Ukraine 1

Both as a courtesy and to comply with copyright law, please remember to credit IDEA for direct or indirect use of samples.  IDEA is a free resource;  please consider supporting us.


BIOGRAPHICAL INFORMATION

AGE: 40s

DATE OF BIRTH (DD/MM/YYYY): 1960

PLACE OF BIRTH: Donetsk, Ukraine

GENDER: female

ETHNICITY: Caucasian/Ukrainian

OCCUPATION: custodial staff member

EDUCATION: high school

AREA(S) OF RESIDENCE OUTSIDE REPRESENTATIVE REGION FOR LONGER THAN SIX MONTHS:

When recorded, subject had been living for eighteen months in the United States. She has lived in Donetsk and Yasynuvata.

OTHER INFLUENCES ON SPEECH:

Subject had only just begun to learn English at the time of this recording. Therefore, her English is halting and her accent strong.

The text used in our recordings of scripted speech can be found by clicking here.

RECORDED BY: Tom Picasso (under the supervision of Paul Meier)

DATE OF RECORDING (DD/MM/YYYY): N/A

PHONETIC TRANSCRIPTION OF SCRIPTED SPEECH: N/A

TRANSCRIBED BY: N/A

DATE OF TRANSCRIPTION (DD/MM/YYYY): N/A

ORTHOGRAPHIC TRANSCRIPTION OF UNSCRIPTED SPEECH:

I lived in Ukraine all my life; ah, and last eighteen months I live in America. Ah, my brother lived, left, left Ukraine about ten years ago, He was a refugee? Yes, because, ah, when he liv- lived in Ukraine he worked at factory and he, ah, studied at university, but eh, uni- universities um, [unclear] government um, ex, ex, umm (I forget that word), kick him from university, because he was, ah, Christian, Christian, mmm, hmmm, you know [unclear], don’t let people read bible, bibles and ah, he couldn’t ah continue to study at university, and he got sta- status refugee, and he moved to America. He prepared paperwork, paperworks for my family and eighteen month ago I my family moved to America, and we are happy here. Ah, my husband worked in Ukraine ah, rail, rail, railroad (I forget) engineer, but here, he, he work, he works at K-Mart Corporation Distribution Center. (I forgot what ah, occu-occupation how would name.) Ah he needs, ah, to learn English, and then he can, he will, can work, ah, at railroad. He likes this job. We lived in Ukraine in big city, that is capital city, Donetsk, uh, but ah, when I married with my husband, we moved to little cit- city near Donetsk, Yasynuvata, the city of Yasynuvata. This little city but, um, it has a very big railroad station and other [unclear], because he work, worked ah railroad engineer, train engineer, mm, hmm. In America I, I see very, different, ah, fru- fruits and vegetables. Ah, in Ukraine I never see some, some fruits, some vegetables what I see here and in Ukraine. I didn’t have enough money for, mmm, for food and that vegetables, those vegetables, ah, what I knew in Ukraine I couldn’t buy. Ah, only some, only cheapest, I can, I could buy only cheapest vegetables, (potatoes, carrots, white cabbage.) That’s all. At summertime, I could buy tomatoes, cucumbers, green onion, and ah, I ha-, I had a little piece of land, mmm like yours, two rooms square. And, I growed, growed, grow, potatoes, tomatoes, but it, eh, it wasn’t help to my my family for a whole year, because it is too little for my family and ah, I had a goat, (goat?), for milk because my son Bogdan, he was sick from four years old, from age of four month, and he, he (he need?) milk goat milk, and five years I had goat.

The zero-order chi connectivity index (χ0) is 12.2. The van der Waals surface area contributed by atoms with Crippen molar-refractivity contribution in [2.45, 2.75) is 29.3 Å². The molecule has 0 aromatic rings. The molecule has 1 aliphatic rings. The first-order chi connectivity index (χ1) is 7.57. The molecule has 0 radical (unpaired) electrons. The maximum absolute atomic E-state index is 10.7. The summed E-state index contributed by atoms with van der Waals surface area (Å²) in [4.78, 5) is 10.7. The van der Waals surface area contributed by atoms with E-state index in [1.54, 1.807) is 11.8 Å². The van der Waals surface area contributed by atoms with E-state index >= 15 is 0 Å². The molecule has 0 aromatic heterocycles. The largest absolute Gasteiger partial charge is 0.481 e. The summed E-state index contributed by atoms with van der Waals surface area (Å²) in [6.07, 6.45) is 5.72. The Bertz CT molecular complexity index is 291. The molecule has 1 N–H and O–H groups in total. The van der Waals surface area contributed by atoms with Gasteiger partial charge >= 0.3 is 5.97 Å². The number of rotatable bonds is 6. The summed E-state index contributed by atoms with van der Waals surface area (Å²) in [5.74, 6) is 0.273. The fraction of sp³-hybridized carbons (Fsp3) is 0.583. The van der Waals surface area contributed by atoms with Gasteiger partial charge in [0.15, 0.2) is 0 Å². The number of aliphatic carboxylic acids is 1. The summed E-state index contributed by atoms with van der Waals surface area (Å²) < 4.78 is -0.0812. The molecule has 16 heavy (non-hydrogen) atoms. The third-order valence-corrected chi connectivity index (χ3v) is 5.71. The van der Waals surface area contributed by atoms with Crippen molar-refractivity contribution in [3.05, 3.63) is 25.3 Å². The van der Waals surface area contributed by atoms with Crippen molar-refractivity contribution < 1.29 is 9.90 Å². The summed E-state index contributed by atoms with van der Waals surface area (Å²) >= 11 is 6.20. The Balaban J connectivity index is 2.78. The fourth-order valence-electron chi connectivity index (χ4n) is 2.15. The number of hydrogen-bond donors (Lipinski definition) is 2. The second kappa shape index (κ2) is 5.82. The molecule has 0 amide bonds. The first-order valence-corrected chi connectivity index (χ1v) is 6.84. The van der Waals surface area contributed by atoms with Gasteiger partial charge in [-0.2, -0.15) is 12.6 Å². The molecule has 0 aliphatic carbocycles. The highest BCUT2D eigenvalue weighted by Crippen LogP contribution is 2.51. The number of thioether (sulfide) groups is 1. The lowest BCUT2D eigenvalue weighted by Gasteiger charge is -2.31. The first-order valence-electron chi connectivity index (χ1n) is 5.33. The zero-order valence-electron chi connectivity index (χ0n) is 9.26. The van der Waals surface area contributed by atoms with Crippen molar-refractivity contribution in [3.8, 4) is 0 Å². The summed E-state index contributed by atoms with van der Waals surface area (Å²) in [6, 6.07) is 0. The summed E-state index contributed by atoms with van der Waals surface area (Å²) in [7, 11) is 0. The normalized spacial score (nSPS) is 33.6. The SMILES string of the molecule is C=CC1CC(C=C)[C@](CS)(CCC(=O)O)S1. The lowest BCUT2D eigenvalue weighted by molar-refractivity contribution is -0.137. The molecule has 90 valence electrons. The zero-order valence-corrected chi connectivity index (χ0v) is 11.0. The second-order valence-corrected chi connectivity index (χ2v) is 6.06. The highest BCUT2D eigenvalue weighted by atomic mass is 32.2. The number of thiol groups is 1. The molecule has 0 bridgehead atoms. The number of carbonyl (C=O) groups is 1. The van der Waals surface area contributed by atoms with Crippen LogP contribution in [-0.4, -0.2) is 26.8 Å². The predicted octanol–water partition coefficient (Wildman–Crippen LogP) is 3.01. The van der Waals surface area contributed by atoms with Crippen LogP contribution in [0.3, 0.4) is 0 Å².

TRANSCRIBED BY: Tom Picasso (under the supervision of Paul Meier)

DATE OF TRANSCRIPTION (DD/MM/YYYY): N/A

PHONETIC TRANSCRIPTION OF UNSCRIPTED SPEECH: N/A

TRANSCRIBED BY: N/A

DATE OF TRANSCRIPTION (DD/MM/YYYY): N/A

SCHOLARLY COMMENTARY:

In the sample, the subject describes how she, her husband, and her four children immigrated to America, as well as some interesting perceptions on American food. What’s interesting to note is the how the subject tends to question and fight through her English at times. Notice the way in which words, especially those that are foreign, are emphasized, as well as the upward, almost questioning tone of her sentences and overall speech pattern. (There is some construction noise in the recording.)

COMMENTARY BY: Tom Picasso (under the supervision of Paul Meier)

DATE OF COMMENTARY (DD/MM/YYYY): N/A

The archive provides:

  • Recordings of accent/dialect speakers from the region you select.
  • Text of the speakers’ biographical details.
  • Scholarly commentary and analysis in some cases.
  • In most cases, an orthographic transcription of the speakers’ unscripted speech.  In a small number of cases, you will also find a narrow phonetic transcription of the sample (see Phonetic Transcriptions for a complete list).  The recordings average four minutes in length and feature both the reading of one of two standard passages, and some unscripted speech. The two passages are Comma Gets a Cure (currently our standard passage) and The Rainbow Passage (used in our earliest recordings).

 

For instructional materials or coaching in the accents and dialects represented here, please go to Other Dialect Services.